Cartridge filters have the advantage of being low cost, easy to install, use no electricity, and generate no wastewater.
However, the disadvantages of cartridge filters are that eventually, sediment will plug up the Water Filter Cartridge membrane’s pores, cause pressure drop, and result in a loss of water pressure in the home or business.
Cartridge filters, however, are easy to change and, in the case of some pleated cartridges, are easy to clean and re-use.
Cartridge filters for sediment removal come in many sizes and types but generally fall into two kinds: Surface Filter Cartridges and Depth Filter Cartridges.
Cartridge filters are often installed in series with a larger micron-rated cartridge filter first, followed by smaller micron-rated filters, down to 1 micron.
Surface Filter (Pleated) Cartridges
Sheets of polypropylene, nylon or Teflon, etc., are pleated and bonded on ends to provide a high filtration area. The contaminants are trapped on the sheet’s surface, forming a layer that will eventually aid filtration in itself.
As the pressure drop increases, the filter cartridge can be removed from the filter housing and washed off at some point.
One advantage of surface filters is they can be washed off, and the cartridge can be reused.
While pleated filters are often used as coarse pre-filters, usually in the range of 30 – 500 microns, they can also be used in sub-micron applications. They provide finer and consistent filtration due to their definable pore size and structure.
Filtration ratings for pleated surface filter cartridges can be anywhere between 50-micron down to 0.04-micron absolute, generally used in semiconductors or pharmaceutical water filtration.
Compared to a depth filter, a surface (pleated) filter will have a much higher filtration area to compensate for the absence of depth. Filtration areas can go as high as 11 square feet in a regular 10″ x 2.5″ cartridge or higher.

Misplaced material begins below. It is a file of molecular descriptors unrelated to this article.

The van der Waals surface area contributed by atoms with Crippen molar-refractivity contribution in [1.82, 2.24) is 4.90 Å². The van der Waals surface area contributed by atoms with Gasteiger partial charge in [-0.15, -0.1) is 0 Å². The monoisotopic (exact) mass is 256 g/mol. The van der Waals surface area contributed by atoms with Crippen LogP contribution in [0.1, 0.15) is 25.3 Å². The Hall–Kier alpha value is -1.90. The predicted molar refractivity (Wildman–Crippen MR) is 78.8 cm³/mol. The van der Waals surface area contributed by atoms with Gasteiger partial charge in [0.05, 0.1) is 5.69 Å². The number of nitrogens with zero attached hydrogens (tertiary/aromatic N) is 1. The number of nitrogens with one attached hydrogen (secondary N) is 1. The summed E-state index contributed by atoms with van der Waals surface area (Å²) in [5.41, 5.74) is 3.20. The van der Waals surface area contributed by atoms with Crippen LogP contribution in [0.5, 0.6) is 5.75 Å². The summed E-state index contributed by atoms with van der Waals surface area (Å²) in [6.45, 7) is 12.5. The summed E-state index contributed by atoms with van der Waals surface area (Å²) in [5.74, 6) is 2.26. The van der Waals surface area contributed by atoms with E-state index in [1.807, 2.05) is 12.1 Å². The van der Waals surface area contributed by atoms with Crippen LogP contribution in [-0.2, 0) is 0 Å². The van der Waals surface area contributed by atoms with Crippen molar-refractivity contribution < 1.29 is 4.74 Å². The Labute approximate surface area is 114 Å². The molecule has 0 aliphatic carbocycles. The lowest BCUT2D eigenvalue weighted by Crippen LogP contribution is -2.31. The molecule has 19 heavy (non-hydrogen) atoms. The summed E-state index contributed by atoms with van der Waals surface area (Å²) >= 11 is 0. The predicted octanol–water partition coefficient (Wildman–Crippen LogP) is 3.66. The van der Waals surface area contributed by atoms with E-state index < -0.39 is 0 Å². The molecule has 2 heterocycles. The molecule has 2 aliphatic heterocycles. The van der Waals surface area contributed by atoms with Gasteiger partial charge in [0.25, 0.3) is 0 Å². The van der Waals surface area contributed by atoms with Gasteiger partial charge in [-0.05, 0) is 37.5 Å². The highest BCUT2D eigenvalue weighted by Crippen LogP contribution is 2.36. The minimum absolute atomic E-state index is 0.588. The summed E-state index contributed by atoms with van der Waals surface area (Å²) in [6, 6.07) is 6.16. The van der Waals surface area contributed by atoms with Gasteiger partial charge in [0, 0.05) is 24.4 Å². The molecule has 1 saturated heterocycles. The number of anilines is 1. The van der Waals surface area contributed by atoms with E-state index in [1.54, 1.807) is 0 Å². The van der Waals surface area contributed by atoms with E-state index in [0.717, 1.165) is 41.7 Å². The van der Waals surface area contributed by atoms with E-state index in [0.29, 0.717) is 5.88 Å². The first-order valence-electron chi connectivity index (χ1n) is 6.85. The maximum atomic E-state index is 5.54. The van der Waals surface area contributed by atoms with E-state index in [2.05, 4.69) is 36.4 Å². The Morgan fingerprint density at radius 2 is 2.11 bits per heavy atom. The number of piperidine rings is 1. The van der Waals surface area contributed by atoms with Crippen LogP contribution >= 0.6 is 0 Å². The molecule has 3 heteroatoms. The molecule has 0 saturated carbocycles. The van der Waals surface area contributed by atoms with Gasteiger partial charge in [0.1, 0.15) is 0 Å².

Depth Filter Cartridges
Depth filters are commonly seen as wound string, spun, or “melt-blown” cartridges that trap particles of larger size on the surface and smaller particles under the surface down to the center core.
They work best when a variety of particle sizes are being filtered. Depth filters remove more sediment and hold more sediment in general, without losing pressure, than a surface filter cartridge.
How Small is A Micron?
Filter cartridges for sediment removal are rated in microns. A micron rating for a water filter indicates the ability of the filter to remove contaminants by the size of the particles.
A marked “5 microns” filter has some capability in capturing particles as small as 5 microns.
Filter micron ratings for water are usually Nominal or Absolute.
For sediment removal, nominal-rated cartridges are more common.
Absolute ratings are needed to remove Giardia, a type of parasite when it becomes important that the filter cartridge absolutely must be rated at 1 micron.
A. Nominal Micron Rating
NMR usually means the filter can capture a given percentage of particles of the stated size. For example, a filter might have a nominal rating of 90% at 10 microns.
B. Absolute Micron Rating
Absolute Micron Rating or “AMR” is a single pass test obtained by passing fluid-containing glass beads through a flat sheet of filter material. Any beads that pass through are captured and measured. You want an AMR filter for removing parasites and cysts if you are filtering lake or creek (“surface water” or your well water is under the influence of surface water
Which Type of Filter Cartridge is Best?
Generally, we recommend pleated 50-micron filter cartridges followed by a dual grade 25/1 micron depth filter.
For very fine sediment in the range of 1 to 5 microns, we recommend dual-grade depth filters.
Dual grade depth filters start at 50 on the outside and filter down to 5 microns on the inside, which is very effective over a wide range of sediment particles.
Dual grade filter cartridges will remove 2.3 times the amount of sediment that standard spun or string wound filters remove.
For more information on removing sediment from your water, visit our Sediments page on our Water Problems tab.
If you still have questions, don’t hesitate to e-mail us at [email protected], leave us a message on Facebook, or use our online contact form for prompt, personalized assistance from our trained professionals. Thanks for reading!